Area: Natural History, Earth & Space
BASc., Geological Engineering, University of Toronto, 1973
Vincent Vertolli is an Assistant Curator of Geology in the Department of Natural History.
Upon graduation from university in 1973, Vincent worked for the Geological Survey of Canada, the Ontario Geological Survey, and with the University of Toronto as a research assistant. A main component of all three positions was field-based research, which meant spending roughly half the year, from mid-May to mid-October, in remote areas identifying and mapping the rocks of the Canadian Precambrian Shield. Vincent was involved with projects that took him to the famous mining camps of the Timmins-Kirkland Lake area, Sudbury, north-western Ontario and northern Manitoba.
It was while completing a research project at the University of Toronto in 1978 that Vincent was approached by the then-Head of the ROM’s Geology Department, Dr. Sydney B. Lumbers, who invited him to join the department and become involved in a new, long-term research program in the little-understood Grenville Province of the Canadian Precambrian Shield in Ontario. The Grenville Province occupies much of southern and central Ontario and is most familiar to the general public, especially those who live in south-western Ontario, as “Cottage Country”. Much of this area was previously unmapped and was referred to, even in geology text books, simply as a ”Sea-of-Gneisses”. Vincent accepted the position and along with his new ROM colleagues, began field mapping in Renfrew County along the banks of the Ottawa River in 1978. By the mid 1990s, they had mapped areas across the province as far as the shores of Georgian Bay.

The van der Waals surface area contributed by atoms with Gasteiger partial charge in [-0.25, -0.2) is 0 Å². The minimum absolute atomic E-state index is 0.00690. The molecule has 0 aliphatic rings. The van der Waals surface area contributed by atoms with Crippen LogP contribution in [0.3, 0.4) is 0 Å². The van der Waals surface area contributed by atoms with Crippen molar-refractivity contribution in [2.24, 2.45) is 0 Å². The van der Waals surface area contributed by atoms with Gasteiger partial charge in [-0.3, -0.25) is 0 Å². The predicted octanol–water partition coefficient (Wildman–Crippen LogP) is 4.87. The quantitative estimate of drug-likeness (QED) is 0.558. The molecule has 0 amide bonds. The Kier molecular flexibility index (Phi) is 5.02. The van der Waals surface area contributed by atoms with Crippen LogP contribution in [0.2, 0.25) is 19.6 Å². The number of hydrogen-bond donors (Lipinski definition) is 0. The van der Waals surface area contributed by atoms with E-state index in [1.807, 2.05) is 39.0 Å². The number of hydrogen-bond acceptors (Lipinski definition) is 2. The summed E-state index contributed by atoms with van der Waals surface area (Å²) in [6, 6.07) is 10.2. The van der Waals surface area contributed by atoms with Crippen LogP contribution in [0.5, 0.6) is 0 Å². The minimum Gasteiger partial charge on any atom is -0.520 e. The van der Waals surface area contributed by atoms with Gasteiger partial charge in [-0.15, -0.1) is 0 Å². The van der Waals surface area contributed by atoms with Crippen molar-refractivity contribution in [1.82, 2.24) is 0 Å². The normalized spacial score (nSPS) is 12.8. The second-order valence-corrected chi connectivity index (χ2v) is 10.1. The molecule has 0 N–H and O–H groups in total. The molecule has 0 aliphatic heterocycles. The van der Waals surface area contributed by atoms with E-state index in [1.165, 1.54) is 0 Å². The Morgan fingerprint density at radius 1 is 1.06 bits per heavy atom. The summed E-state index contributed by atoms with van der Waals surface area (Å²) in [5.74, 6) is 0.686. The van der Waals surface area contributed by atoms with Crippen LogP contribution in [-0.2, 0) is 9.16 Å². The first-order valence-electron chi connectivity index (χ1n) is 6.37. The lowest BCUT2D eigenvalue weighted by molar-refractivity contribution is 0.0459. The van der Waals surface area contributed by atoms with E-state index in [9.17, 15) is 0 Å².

One result of this long-term research and field work has been the publication of 25 geological maps that show the different types of rocks and their distribution throughout this area of the Grenville Province. These maps not only benefit ROM Geologists' research, but also that of other geologists from industry, government and universities interested in petrology, tectonics, crustal evolution, the search for mineral deposits, and environmental and land-use studies. Six of these maps, which are the first comprehensive geological maps available that cover the famous Muskoka region of Ontario, are listed below.
Vincent was actively involved in developing the ROM's new Teck Suite of Galleries: Earth's Treasures, which opened in December of 2008. He is responsible for the curation of the ROM’s Petrology Collections and continues his research on the Grenville Province.